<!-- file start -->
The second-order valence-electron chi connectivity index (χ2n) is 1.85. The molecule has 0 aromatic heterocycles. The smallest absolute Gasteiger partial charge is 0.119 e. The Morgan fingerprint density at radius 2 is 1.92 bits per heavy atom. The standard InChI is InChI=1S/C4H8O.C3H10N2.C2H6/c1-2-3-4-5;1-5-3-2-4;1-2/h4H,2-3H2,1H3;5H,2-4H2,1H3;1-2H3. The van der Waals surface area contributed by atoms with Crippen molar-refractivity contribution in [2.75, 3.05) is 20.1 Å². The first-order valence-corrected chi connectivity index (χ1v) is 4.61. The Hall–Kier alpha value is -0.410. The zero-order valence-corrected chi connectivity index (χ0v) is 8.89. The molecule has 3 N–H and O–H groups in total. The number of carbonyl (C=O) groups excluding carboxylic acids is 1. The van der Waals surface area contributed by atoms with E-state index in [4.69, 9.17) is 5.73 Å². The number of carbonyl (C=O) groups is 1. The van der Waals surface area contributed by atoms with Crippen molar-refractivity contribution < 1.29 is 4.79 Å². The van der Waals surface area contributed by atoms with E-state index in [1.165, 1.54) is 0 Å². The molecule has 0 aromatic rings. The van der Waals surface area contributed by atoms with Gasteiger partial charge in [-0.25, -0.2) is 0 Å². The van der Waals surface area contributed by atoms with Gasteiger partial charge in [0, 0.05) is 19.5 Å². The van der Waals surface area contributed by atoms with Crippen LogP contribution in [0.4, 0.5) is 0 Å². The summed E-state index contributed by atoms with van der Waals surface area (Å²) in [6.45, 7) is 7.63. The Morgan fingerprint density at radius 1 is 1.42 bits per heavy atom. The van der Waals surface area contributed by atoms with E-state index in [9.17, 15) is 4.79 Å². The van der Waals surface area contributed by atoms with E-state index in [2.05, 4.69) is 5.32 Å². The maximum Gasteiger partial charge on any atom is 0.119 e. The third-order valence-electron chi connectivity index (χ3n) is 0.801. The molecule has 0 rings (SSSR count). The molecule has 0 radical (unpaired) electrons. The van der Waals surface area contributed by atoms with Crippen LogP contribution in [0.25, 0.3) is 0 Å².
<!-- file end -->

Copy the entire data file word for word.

The second-order valence-electron chi connectivity index (χ2n) is 1.85. The molecule has 0 aromatic heterocycles. The smallest absolute Gasteiger partial charge is 0.119 e. The Morgan fingerprint density at radius 2 is 1.92 bits per heavy atom. The standard InChI is InChI=1S/C4H8O.C3H10N2.C2H6/c1-2-3-4-5;1-5-3-2-4;1-2/h4H,2-3H2,1H3;5H,2-4H2,1H3;1-2H3. The van der Waals surface area contributed by atoms with Crippen molar-refractivity contribution in [2.75, 3.05) is 20.1 Å². The first-order valence-corrected chi connectivity index (χ1v) is 4.61. The Hall–Kier alpha value is -0.410. The zero-order valence-corrected chi connectivity index (χ0v) is 8.89. The molecule has 3 N–H and O–H groups in total. The number of carbonyl (C=O) groups excluding carboxylic acids is 1. The van der Waals surface area contributed by atoms with E-state index in [4.69, 9.17) is 5.73 Å². The number of carbonyl (C=O) groups is 1. The van der Waals surface area contributed by atoms with Crippen molar-refractivity contribution < 1.29 is 4.79 Å². The van der Waals surface area contributed by atoms with E-state index in [1.165, 1.54) is 0 Å². The molecule has 0 aromatic rings. The van der Waals surface area contributed by atoms with Gasteiger partial charge in [-0.25, -0.2) is 0 Å². The van der Waals surface area contributed by atoms with Gasteiger partial charge in [0, 0.05) is 19.5 Å². The van der Waals surface area contributed by atoms with Crippen LogP contribution in [0.4, 0.5) is 0 Å². The summed E-state index contributed by atoms with van der Waals surface area (Å²) in [6.45, 7) is 7.63. The Morgan fingerprint density at radius 1 is 1.42 bits per heavy atom. The van der Waals surface area contributed by atoms with E-state index in [9.17, 15) is 4.79 Å². The van der Waals surface area contributed by atoms with E-state index in [2.05, 4.69) is 5.32 Å². The maximum Gasteiger partial charge on any atom is 0.119 e. The third-order valence-electron chi connectivity index (χ3n) is 0.801. The molecule has 0 rings (SSSR count). The molecule has 0 radical (unpaired) electrons. The van der Waals surface area contributed by atoms with Crippen LogP contribution in [0.25, 0.3) is 0 Å².